That might be reasonable if the chains purchased new items once their value depreciated to zero, but that is not always true. A 2004 report by the Medicare Payment Advisory Commission found that the depreciation claimed by health care companies, including nursing homes, may not reflect actual capital expenditures or the actual market value.

If disallowed expenses and noncash depreciation were not included, profit margins for the nursing home industry would jump to 8.8%, far more than the 3% it claims. And given that these numbers all come from nursing home cost reports submitted to the government, they may underestimate the profits even more. Audited cost reports are not required, and the Government Accountability Office has found that CMS does little to ensure the numbers are correct and complete.

This lack of basic oversight essentially gives dishonest nursing home owners the power to grab more money from Medicare and Medicaid while being empowered to claim that their financials prove they need more.

“They face no repercussions,” Brooks of Consumer Voice said, commenting on the current state of nursing home operations and their unscrupulous owners. “That’s why these people are here. It’s a bonanza to them.”

Ultimately, experts say, finding ways to force nursing homes to provide quality care has remained elusive. Michael Gelder, former senior health policy adviser to then-Gov. Pat Quinn of Illinois, learned that brutal lesson in 2010 as head of a task force formed by Quinn to investigate nursing home quality. That group successfully pushed a new law, but Gelder now says his success failed to protect this country’s most vulnerable citizens.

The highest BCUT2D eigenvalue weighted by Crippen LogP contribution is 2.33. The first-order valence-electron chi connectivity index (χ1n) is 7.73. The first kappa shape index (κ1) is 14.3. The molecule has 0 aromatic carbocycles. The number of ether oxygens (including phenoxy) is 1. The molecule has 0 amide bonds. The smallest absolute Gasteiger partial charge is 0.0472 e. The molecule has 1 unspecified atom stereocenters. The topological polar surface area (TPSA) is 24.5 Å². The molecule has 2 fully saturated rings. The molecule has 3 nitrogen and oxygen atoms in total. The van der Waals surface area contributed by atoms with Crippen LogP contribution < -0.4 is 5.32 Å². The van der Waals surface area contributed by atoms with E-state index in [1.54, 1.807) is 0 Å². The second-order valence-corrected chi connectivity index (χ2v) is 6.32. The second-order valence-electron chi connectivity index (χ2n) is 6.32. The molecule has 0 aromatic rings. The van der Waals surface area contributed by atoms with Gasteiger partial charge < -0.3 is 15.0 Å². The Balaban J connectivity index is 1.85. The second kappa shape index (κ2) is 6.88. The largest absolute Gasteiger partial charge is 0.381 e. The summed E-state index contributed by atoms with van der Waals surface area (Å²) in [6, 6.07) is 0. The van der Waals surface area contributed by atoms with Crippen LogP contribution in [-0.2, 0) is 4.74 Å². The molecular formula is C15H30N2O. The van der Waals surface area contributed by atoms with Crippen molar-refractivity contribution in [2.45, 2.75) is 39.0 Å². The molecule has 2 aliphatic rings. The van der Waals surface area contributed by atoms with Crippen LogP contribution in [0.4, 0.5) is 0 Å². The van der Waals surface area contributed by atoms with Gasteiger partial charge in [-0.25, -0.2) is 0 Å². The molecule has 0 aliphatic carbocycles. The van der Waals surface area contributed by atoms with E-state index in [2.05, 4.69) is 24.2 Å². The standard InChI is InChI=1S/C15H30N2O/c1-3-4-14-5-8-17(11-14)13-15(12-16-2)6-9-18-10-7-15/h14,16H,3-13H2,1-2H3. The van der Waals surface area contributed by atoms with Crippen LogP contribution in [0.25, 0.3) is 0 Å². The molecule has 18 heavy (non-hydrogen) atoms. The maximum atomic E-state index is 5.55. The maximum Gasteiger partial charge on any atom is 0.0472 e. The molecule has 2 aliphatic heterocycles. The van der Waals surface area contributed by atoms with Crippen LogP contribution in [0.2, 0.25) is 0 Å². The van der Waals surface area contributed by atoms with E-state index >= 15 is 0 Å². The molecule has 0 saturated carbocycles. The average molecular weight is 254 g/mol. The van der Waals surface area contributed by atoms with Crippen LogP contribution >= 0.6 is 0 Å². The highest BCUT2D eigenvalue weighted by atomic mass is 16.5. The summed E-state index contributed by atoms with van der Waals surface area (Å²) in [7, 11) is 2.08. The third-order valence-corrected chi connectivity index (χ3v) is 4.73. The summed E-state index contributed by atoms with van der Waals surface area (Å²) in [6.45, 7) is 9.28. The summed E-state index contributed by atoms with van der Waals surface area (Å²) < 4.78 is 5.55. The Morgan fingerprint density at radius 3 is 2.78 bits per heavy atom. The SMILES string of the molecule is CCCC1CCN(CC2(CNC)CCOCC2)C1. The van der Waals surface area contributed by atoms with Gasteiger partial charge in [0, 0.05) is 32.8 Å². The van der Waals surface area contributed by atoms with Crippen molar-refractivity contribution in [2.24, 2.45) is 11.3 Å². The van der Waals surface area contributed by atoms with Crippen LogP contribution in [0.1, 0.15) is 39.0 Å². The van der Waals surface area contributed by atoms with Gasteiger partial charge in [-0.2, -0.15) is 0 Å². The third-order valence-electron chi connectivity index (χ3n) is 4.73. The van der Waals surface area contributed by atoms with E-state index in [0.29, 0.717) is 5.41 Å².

“I was perhaps naively convinced that someone like myself being in the right place at the right time with enough resources could really fix this problem,” he said. “I think we did the absolute best we could, and the best that had ever been done in modern history up to that point. But it wasn’t enough. It’s a battle every generation has to fight.”

Click here to learn more about how some existing tools can address problems with for-profit nursing homes.

Sean Campbell is an adjunct assistant professor at Columbia University and a contributing writer at the Garrison Project, an independent news organization that focuses on mass incarceration and criminal justice.

Harrington is an advisory board member of the nonprofit Veteran's Health Policy Institute and a board member of the nonprofit Center for Health Information and Policy. Harrington served as an expert witness on nursing home litigation cases by residents against facilities owned or operated by Brius and Shlomo Rechnitz in the past and in 2022. She also served as an expert witness in a case against The Citadel Salisbury in North Carolina in 2021.

Read More

Continue Reading